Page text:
During the Late Bronze Age in Central Europe (1300 to 800 B.C.), and indeed Europe more widely, archaeological evidence suggests that societies were increasingly characterised by a martial ethos, hierarchical social structures and a focus on military prowess as a means of securing and expanding territory. There is evidence of the emergence of a specific warrior class that held a prominent place in society. Many such individuals were buried with their weapons and other possessions, which were believed to be necessary for their journey into the afterlife. The following collection contains a range of objects that would have belonged to people from this world.
Echoes of this martial culture are to be found in Homer's contemporaneous epic poem, the Iliad, which provides a vivid portrayal of the spirit of the Late Bronze Age, where large groups of armed individuals would travel significant distances in search of plunder and enrichment. The actual reasons for the emergence of these warrior cultures is not entirely clear. However, some scholars suggest that it may have been driven by a need for protection and control of natural resources such as metal ores and fertile land. Others propose that it may have been linked to the increasing complexity of political structures and the need for military power to enforce social order.
In Central Europe, this warrior elite appears to have enjoyed high social status and power, and the objects featured here reflect their world of privilege.
The drinking cup (illustrated above) would likely have originally been part of a set, with a number of such cups accompanying a larger vat from which would have been served beer or in more southerly locales, wine.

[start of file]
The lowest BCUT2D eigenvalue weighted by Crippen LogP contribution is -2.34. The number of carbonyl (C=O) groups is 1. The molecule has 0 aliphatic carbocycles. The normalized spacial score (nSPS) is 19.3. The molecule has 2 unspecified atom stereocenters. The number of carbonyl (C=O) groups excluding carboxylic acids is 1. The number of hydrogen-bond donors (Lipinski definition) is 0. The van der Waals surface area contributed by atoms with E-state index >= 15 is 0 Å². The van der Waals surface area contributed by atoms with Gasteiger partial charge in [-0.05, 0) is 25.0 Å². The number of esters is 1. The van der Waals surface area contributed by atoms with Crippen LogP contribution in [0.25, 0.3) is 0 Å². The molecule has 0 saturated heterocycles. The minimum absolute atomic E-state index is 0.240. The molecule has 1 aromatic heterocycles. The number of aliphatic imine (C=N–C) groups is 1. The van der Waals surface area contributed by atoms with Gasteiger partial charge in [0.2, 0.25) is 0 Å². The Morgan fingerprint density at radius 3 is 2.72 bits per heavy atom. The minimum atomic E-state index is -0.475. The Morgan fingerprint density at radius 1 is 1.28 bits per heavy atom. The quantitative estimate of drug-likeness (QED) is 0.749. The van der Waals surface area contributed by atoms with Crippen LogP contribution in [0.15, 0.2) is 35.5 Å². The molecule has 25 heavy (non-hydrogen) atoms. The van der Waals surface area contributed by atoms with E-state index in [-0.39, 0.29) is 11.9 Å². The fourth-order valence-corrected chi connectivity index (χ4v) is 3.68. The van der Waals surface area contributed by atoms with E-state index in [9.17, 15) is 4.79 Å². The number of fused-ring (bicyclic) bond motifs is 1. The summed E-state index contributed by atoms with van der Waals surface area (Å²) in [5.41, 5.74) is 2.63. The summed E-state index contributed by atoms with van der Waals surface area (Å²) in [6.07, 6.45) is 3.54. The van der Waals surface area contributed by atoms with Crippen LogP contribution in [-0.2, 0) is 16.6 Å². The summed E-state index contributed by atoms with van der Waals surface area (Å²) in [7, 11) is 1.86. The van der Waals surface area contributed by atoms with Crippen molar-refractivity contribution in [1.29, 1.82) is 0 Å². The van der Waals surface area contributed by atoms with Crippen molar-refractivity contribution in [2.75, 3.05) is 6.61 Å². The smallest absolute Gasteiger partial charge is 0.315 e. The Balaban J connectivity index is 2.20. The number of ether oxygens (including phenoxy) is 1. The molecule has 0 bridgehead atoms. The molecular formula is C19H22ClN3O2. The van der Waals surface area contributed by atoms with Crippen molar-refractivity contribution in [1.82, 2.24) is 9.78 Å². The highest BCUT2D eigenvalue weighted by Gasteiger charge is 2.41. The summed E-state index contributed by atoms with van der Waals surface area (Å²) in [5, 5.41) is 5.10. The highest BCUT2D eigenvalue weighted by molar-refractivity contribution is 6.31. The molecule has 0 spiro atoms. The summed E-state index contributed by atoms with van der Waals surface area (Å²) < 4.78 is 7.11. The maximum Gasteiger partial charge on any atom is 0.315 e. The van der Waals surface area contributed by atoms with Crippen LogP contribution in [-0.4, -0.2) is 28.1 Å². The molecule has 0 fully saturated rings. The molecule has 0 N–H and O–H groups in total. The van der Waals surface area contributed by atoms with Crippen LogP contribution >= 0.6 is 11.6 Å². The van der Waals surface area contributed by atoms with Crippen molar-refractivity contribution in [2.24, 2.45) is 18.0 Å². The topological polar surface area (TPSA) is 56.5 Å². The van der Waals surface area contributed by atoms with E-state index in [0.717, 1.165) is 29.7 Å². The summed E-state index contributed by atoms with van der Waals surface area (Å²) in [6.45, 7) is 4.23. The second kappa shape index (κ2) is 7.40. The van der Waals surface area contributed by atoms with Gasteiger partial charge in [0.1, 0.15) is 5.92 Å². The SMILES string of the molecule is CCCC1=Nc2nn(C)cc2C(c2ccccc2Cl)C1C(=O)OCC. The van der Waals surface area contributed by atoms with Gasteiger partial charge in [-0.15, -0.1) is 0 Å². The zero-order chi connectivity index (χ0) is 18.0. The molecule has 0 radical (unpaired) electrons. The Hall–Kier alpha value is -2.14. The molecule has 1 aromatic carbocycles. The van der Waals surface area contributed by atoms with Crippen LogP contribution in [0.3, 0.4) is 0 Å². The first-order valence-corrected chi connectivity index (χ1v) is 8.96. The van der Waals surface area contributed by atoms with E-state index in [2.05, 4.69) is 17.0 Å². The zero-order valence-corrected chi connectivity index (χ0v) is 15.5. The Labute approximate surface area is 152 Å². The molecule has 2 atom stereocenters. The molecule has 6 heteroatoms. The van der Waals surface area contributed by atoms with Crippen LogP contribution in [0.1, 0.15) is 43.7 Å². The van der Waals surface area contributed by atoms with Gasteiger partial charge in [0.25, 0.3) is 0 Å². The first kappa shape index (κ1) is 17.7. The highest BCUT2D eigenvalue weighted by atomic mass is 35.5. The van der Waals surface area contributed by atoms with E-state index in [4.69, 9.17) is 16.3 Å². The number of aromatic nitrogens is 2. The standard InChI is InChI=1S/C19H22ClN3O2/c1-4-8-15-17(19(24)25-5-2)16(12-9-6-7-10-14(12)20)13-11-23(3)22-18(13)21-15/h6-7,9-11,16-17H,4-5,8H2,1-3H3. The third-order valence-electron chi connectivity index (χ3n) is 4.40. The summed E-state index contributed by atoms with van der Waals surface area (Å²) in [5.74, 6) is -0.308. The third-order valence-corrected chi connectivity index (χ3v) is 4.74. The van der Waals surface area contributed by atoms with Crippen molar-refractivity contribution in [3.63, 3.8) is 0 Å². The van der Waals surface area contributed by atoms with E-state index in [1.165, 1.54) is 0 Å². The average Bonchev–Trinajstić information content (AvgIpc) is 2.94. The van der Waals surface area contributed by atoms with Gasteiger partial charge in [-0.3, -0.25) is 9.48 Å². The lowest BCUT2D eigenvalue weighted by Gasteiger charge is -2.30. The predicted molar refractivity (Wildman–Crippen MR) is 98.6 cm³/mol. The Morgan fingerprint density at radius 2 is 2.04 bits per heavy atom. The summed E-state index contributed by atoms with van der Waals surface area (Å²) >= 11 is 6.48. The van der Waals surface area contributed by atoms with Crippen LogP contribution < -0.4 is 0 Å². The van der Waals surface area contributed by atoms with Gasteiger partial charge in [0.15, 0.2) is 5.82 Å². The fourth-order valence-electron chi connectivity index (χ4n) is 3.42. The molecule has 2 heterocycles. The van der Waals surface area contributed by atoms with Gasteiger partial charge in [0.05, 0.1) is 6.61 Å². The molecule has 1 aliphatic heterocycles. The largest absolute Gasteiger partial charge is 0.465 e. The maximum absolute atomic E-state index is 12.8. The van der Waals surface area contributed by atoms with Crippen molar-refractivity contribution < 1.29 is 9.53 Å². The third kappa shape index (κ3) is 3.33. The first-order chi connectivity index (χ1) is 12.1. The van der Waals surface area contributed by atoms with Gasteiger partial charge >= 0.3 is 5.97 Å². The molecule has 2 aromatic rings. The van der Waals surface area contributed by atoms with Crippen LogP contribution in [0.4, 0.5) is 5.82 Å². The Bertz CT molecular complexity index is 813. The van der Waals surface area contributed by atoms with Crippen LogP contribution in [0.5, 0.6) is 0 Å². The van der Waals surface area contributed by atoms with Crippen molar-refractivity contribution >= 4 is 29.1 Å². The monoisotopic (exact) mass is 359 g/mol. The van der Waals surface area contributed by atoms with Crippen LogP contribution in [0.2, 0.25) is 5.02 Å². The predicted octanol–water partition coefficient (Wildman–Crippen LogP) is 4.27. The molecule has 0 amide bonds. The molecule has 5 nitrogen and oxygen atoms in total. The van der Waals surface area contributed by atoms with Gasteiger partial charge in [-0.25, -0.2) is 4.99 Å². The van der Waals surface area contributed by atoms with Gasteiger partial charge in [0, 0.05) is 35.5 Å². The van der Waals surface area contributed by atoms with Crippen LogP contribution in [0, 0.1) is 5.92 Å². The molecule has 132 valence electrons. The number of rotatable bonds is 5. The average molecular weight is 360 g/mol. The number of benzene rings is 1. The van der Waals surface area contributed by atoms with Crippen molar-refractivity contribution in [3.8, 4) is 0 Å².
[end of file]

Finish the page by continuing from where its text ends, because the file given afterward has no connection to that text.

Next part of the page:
Archaeological evidence from burials also reveals the importance of personal grooming in Late Bronze Age Central Europe. Alongside martial gear, warriors were often buried with personal care items such as razors and knives (see lots 18, 19, 20) suggesting that personal grooming and appearance was an important aspect of their culture. For example, a burial discovered in Hungary contained the remains of a male warrior who was buried with a set of bronze grooming tools, including tweezers, a razor, and a comb. The presence of these grooming items alongside weapons and armour suggests that personal appearance and hygiene were important considerations for warriors, and that they may have used these items to maintain a clean-shaven or trimmed appearance.
Further to the south in Mycenaean Greece, we have contemporaneous literary traditions making reference to such practices. For instance, within the Iliad there are several references to personal grooming among the warrior elites. In Book 18, the Trojan prince Hector is described as taking a moment to comb his hair and beard before re-entering the battle. This moment of personal grooming suggests that even in the midst of a violent conflict, appearance and presentation were still important considerations for warriors.
The twisted torque (lot 22), bronze bangle (lot 24), spiral fibula (lot 29) & spiral brooch (lot 21) are fine examples of the ostentatious jewellery worn by the elites of the Late Bronze Age. In the case of the brooch & fibula, their use of the spiral is also significant; the spiral is believed to have held symbolic meaning, and its presence in various forms of art suggests that it held significance for people during this period. Its importance is widely debated, but it is often associated with notions of cyclical time, movement, and transformation.
The significance of the spiral in Bronze Age art may have also been influenced by the materials and techniques used in its production. Bronze Age artisans were skilled in the creation of intricate metalwork, and the spiral may have been seen as a way to showcase their technical abilities.
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